Cancun: Success or Failure?
Much has already been written about the outcome of the global climate change negotiations that concluded on Friday, with undoubtedly much more to come over coming months as the entrails of the negotiations are dissected.
Some are claiming the negotiations to have been successful, others express disappointment.
So what does the progress made look like?
Actually, it looks surprisingly like the Copenhagen Accord with the recognition of the desirability of limiting temperature rise to 2 degrees, the agreement by developing countries to submit to international consultation and analysis to verify their emission reduction targets, the fast-start finance approaching $US30 billion up to 2012 and the longer-term finance of $US100 billion a year by 2020, the establishment of a Green Climate Fund, and a Technology Mechanism.
The problem with the Copenhagen Accord was that it had no legal effect. The agreement it set out needed to be incorporated into the UN decision-making framework in order to have any binding effect.
So the Copenhagen Accord needed to be anchored into the UN framework – and that is what has been achieved at Cancun. This was no mean feat and must in itself be seen as a measure of success.
As recently as October, developing countries – even those who had associated themselves with it - were backing away from the Copenhagen Accord. Now their emission reduction pledges are expected to be referenced in the Cancun texts.
In bringing the detail of the Copenhagen Accord into the UN decision-making framework, the basis is now set for the shift to a truly global agreement in which all countries, developed and developing, have a role to play in reducing emissions, according to their capability.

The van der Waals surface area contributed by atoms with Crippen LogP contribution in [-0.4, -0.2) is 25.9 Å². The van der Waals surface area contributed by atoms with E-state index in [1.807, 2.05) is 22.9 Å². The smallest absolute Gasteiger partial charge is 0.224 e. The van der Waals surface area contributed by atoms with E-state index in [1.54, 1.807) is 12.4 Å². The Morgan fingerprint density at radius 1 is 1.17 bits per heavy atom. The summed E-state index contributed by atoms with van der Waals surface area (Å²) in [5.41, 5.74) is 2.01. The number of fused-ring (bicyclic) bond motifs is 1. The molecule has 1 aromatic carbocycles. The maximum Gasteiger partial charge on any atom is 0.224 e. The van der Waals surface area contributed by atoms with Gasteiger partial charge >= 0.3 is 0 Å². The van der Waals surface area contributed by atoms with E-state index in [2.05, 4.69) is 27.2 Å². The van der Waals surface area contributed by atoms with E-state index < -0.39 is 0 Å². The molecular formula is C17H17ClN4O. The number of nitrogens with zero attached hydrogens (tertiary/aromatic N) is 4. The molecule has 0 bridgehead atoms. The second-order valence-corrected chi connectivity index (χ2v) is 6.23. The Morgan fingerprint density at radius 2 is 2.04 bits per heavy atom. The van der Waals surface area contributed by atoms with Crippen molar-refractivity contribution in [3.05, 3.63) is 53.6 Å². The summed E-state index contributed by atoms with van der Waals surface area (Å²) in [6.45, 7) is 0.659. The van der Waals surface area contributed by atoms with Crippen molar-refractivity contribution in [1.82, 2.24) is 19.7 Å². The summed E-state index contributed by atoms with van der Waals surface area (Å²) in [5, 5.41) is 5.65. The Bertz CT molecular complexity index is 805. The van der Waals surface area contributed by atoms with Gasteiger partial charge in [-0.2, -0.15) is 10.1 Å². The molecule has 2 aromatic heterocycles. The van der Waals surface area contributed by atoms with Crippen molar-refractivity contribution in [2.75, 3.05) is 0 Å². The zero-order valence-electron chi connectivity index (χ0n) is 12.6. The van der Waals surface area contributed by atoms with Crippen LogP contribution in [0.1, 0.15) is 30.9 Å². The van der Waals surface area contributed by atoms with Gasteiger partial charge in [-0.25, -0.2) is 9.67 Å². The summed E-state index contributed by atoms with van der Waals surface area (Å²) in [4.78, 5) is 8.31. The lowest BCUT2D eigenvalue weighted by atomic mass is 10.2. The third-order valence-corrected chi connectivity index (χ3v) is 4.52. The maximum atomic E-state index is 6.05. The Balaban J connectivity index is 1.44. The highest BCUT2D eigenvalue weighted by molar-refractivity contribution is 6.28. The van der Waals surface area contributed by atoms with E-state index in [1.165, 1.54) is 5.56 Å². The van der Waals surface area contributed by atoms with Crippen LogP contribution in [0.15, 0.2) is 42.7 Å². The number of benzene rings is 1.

A global agreement was one of the conditions the New Zealand Government placed on its 2020 target, and is critical to avoid entrenching the competitiveness concerns that have arisen from New Zealand moving ahead of many of our trade competitors in implementing an emissions trading scheme.
It means that there is unlikely to be a second commitment period under the Kyoto Protocol - while there are references to a second commitment period in the decisions, no actual agreement was forthcoming - unless the US and China are appropriately accounted for.
Those who have followed and understood the dynamic of these negotiations use words like ‘pathway’ and ‘roadmap’ - failure is not a word they will use.
And essentially the negotiations were not a failure. Negotiators took a workman-like approach to delivering on those issues where an outcome was possible, temporarily putting aside the bigger issues associated with the legal form of the next global agreement.
This ensured that expectations were realistic, and the notion of a single big-bang agreement receded, enabling incremental progress to be made.
No-one wanted the near-disaster that occurred at Copenhagen.
The work that was essential for the overall agreements achieved at Cancun meant that some of New Zealand’s key interests were acknowledged but not greatly advanced.
No explicit decision was taken to continue the Clean Development Mechanism, but the presumption is that it will continue as it is critical to meet future demand for carbon units. Anchoring the Copenhagen Accord pledges will drive this demand.
The need for additional flexible market mechanisms were also recognised, but as with agriculture and forestry, more work is required before agreement can be reached.
Progress on these issues are also caveats for any future New Zealand emission reduction targets.
But a clearer overall framework is emerging within which these and other future decisions will be set.